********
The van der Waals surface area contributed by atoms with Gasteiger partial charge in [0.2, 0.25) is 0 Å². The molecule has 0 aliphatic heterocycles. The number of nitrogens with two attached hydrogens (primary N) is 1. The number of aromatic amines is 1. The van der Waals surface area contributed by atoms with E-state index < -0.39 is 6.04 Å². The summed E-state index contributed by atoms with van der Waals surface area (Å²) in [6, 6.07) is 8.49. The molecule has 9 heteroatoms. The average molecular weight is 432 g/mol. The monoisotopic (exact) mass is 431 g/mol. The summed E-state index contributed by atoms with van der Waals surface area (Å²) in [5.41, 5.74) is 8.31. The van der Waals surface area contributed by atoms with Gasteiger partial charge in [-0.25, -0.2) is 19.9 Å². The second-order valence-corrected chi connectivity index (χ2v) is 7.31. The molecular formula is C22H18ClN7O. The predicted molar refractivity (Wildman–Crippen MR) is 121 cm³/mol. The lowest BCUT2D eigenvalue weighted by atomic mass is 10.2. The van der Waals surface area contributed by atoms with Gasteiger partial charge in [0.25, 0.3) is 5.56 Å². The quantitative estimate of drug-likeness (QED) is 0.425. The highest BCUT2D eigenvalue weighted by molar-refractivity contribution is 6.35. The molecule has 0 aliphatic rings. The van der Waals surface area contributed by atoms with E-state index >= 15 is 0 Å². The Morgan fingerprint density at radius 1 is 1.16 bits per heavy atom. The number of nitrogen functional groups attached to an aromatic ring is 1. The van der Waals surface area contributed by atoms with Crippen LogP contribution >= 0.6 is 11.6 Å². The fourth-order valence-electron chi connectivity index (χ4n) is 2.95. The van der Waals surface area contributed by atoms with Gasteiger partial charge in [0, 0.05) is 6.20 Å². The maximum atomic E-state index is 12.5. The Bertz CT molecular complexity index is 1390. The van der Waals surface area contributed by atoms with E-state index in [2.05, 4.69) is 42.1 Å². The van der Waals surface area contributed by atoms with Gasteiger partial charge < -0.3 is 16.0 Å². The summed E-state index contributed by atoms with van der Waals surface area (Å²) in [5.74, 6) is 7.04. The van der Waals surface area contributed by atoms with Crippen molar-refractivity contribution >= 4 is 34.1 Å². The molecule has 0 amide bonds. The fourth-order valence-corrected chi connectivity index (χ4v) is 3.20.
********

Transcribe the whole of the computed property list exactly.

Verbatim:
The van der Waals surface area contributed by atoms with Gasteiger partial charge in [0.2, 0.25) is 0 Å². The molecule has 0 aliphatic heterocycles. The number of nitrogens with two attached hydrogens (primary N) is 1. The number of aromatic amines is 1. The van der Waals surface area contributed by atoms with E-state index < -0.39 is 6.04 Å². The summed E-state index contributed by atoms with van der Waals surface area (Å²) in [6, 6.07) is 8.49. The molecule has 9 heteroatoms. The average molecular weight is 432 g/mol. The monoisotopic (exact) mass is 431 g/mol. The summed E-state index contributed by atoms with van der Waals surface area (Å²) in [5.41, 5.74) is 8.31. The van der Waals surface area contributed by atoms with Gasteiger partial charge in [-0.25, -0.2) is 19.9 Å². The second-order valence-corrected chi connectivity index (χ2v) is 7.31. The molecular formula is C22H18ClN7O. The predicted molar refractivity (Wildman–Crippen MR) is 121 cm³/mol. The lowest BCUT2D eigenvalue weighted by atomic mass is 10.2. The van der Waals surface area contributed by atoms with Gasteiger partial charge in [0.25, 0.3) is 5.56 Å². The quantitative estimate of drug-likeness (QED) is 0.425. The highest BCUT2D eigenvalue weighted by molar-refractivity contribution is 6.35. The molecule has 0 aliphatic rings. The van der Waals surface area contributed by atoms with E-state index >= 15 is 0 Å². The Morgan fingerprint density at radius 1 is 1.16 bits per heavy atom. The number of nitrogen functional groups attached to an aromatic ring is 1. The van der Waals surface area contributed by atoms with Crippen LogP contribution >= 0.6 is 11.6 Å². The fourth-order valence-electron chi connectivity index (χ4n) is 2.95. The van der Waals surface area contributed by atoms with Gasteiger partial charge in [0, 0.05) is 6.20 Å². The maximum atomic E-state index is 12.5. The Bertz CT molecular complexity index is 1390. The van der Waals surface area contributed by atoms with E-state index in [2.05, 4.69) is 42.1 Å². The van der Waals surface area contributed by atoms with Gasteiger partial charge < -0.3 is 16.0 Å². The summed E-state index contributed by atoms with van der Waals surface area (Å²) in [5.74, 6) is 7.04. The van der Waals surface area contributed by atoms with Crippen molar-refractivity contribution >= 4 is 34.1 Å². The molecule has 0 amide bonds. The fourth-order valence-corrected chi connectivity index (χ4v) is 3.20.